The defense attorney for the man accused of trying to kill two firefighters downtown last June asked jurors to set aside their personal feelings about first responders and acquit his client, Ryan Allen Jones.
“Self-defense is a complete defense to all these charges,” Defense Attorney Thomas Bahr told the jury Monday during his closing remarks.
The jury received the case by midday Monday and began deliberating in the afternoon.
Jones testified last week that he feared for his life when he pulled out a large hunting knife and attacked unarmed firefighters Ben Vernon and Alex Wallbrett at a medical aid call at the Park and Market trolley station on June 24 last year.
In his closing remarks, Deputy District Attorney Steven Schott held up the large hunting knife used in the alleged assault asking the jury: “Would someone jab this this killing instrument into someone’s body over and over again if their intent was not to kill someone?”
Much of the trial focused on body camera footage the prosecution says shows Vernon backing away with his hands up and Jones stepping in to stab him repeatedly.
Last week, Jones testified he was trying to provide information to firefighters about a patient they were assisting when a fire captain pushed him over a bench, causing Jones to hit his head. When Jones got up, he said he was confused and surrounded by MTS officers who pepper-sprayed him as he tried to flee.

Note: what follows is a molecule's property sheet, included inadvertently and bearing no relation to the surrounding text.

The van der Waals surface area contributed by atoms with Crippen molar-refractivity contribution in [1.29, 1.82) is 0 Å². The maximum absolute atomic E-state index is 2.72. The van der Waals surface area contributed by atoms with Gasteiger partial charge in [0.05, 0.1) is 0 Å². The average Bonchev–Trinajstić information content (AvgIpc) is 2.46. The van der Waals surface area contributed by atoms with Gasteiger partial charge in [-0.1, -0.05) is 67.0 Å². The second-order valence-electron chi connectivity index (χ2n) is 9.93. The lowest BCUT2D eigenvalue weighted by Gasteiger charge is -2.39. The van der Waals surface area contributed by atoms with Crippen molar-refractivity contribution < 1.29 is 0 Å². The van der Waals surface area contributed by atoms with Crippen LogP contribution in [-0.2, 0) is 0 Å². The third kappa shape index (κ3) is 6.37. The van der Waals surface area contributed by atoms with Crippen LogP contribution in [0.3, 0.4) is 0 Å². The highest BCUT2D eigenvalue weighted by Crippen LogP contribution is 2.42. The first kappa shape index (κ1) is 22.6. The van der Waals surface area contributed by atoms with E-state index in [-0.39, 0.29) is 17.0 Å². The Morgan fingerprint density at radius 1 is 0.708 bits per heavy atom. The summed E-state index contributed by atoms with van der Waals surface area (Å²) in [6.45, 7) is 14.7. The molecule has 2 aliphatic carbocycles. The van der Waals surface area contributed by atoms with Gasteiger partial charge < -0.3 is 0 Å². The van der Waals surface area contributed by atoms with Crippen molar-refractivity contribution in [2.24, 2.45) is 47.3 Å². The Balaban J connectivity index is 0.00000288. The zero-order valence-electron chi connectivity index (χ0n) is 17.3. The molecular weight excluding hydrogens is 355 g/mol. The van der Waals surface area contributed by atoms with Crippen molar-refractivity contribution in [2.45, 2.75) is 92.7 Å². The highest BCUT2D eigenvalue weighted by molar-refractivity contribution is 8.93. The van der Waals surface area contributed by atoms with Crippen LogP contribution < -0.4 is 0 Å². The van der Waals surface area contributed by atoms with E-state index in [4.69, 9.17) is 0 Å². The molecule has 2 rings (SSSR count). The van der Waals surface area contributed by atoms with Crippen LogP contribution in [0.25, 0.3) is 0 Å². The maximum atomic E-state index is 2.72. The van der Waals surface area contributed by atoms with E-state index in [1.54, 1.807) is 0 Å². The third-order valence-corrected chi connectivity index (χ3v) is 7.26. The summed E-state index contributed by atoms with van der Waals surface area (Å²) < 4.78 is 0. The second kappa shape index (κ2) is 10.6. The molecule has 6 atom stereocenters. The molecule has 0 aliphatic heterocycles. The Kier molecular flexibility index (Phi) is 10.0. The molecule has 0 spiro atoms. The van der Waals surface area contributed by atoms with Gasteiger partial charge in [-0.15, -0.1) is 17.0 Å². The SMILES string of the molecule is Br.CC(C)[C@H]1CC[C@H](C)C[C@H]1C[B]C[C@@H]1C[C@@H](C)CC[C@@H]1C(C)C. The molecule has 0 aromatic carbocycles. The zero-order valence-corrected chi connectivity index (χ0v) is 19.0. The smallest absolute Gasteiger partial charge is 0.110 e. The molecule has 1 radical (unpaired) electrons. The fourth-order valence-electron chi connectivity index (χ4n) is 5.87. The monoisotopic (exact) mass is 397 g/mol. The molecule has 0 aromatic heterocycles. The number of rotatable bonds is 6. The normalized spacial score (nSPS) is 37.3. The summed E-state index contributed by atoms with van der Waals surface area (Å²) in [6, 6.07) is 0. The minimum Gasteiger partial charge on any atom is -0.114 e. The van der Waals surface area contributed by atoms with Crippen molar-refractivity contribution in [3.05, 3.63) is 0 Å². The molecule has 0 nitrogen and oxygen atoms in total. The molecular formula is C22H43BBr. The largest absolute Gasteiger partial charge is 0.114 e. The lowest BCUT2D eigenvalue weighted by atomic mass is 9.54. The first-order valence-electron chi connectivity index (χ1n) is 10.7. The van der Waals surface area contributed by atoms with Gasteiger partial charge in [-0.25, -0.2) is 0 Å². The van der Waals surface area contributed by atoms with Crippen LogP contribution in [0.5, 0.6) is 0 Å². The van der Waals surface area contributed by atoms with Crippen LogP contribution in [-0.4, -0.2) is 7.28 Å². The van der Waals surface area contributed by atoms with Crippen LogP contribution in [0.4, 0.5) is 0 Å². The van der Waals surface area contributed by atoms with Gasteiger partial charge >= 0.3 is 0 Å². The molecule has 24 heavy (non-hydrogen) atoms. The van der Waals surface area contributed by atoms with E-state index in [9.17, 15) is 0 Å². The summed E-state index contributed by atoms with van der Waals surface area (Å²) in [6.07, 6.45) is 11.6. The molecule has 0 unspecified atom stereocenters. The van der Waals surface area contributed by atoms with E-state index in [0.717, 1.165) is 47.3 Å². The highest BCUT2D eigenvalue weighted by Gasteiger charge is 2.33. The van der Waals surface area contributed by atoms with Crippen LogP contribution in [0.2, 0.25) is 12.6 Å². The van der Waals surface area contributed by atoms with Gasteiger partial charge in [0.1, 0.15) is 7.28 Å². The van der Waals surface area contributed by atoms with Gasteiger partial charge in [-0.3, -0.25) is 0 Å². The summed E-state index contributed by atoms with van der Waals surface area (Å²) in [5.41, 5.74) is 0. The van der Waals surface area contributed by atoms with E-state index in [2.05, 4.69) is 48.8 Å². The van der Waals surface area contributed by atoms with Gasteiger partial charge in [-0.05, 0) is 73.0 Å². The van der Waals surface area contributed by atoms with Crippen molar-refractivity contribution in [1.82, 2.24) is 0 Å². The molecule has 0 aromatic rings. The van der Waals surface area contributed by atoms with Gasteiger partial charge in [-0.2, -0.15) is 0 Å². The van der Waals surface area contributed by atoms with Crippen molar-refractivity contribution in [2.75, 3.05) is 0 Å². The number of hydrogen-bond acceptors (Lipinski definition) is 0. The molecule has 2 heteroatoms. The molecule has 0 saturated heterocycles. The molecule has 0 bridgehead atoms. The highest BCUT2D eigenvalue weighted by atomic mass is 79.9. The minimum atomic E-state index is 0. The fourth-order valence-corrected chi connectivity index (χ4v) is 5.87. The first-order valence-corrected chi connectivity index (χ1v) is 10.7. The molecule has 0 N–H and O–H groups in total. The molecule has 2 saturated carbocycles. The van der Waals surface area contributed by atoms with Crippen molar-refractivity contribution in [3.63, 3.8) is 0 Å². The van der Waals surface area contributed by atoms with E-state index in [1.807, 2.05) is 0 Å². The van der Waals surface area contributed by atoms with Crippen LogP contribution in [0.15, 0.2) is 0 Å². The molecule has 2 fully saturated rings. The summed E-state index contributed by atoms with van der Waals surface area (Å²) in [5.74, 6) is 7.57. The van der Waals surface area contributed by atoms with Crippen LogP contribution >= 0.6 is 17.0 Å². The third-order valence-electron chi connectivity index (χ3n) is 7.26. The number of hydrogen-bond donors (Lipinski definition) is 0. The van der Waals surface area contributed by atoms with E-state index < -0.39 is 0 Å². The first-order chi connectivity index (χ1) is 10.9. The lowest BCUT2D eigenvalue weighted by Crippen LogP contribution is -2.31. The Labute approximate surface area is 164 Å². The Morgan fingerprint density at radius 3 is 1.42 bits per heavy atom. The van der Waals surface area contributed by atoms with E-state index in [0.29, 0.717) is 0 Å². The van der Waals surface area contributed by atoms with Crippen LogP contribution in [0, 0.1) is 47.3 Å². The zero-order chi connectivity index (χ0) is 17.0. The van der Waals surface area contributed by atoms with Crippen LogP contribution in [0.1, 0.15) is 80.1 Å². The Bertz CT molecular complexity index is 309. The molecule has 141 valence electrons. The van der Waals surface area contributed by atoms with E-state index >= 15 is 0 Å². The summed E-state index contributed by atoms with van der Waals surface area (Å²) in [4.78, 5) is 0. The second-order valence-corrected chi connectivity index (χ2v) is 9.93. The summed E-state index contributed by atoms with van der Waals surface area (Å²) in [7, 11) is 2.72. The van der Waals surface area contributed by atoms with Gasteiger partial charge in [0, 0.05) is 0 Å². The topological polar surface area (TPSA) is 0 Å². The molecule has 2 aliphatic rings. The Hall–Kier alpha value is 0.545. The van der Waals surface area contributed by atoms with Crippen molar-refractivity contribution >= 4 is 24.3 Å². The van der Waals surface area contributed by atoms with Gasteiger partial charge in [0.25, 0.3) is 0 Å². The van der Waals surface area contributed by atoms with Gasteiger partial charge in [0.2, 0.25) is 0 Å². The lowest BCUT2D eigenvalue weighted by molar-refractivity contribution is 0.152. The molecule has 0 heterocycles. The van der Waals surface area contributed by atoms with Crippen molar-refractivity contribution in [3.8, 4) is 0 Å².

Jones said he had cloudy vision and feared he was about to be beaten, possibly shot, when he pulled out his knife and stabbed Vernon, not knowing who he was attacking.
The defense’s case has also hinged on their assertion that the firefighters were acting outside the scope of their duties when they pursued Jones, and that they should have waited for police.
Bahr said video evidence shows Jones fled a safe distance away from the firefighters after their captain shoved him.
“A fire captain is supposed to extinguish fires not light them,” Bahr said.
The prosecutor played surveillance video several times for the jury of Jones falling over the bench saying it clearly shows he never hit his head. Schott told the jury if they determine the defendant lied about something significant, like hitting his head, they should consider not believing anything else he said.
Schott also reminded the jury about firefighter testimony that their primary duty is to protect the public, proposing a hypothetical situation of firefighters arriving on the scene of a person performing CPR on a patient incorrectly and refusing to stop.
“According to the defense’s theory, even though they know that patient is in danger, sorry, you’ve got to run for the hills. Go sit in the fire engine,” Schott said.
The deputy district attorney said a picture is worth a thousand words and the images of Jones stabbing Vernon do not depict a person that is disoriented or blinded.
Last week, the jury heard heartfelt testimony from those two firefighters who were attacked that day in the line of duty. Wallbrett had rushed to Vernon's aid and Jones then stabbed Wallbrett several times before a fire engineer stopped him.
Vernon and Wallbrett testified about how the stabbing took not just a physical toll but how they have suffered emotionally since the assault.
Both said it was not being able to protect each other that was the unbearable part of that day.
Vernon sat quietly through the closing remarks Monday.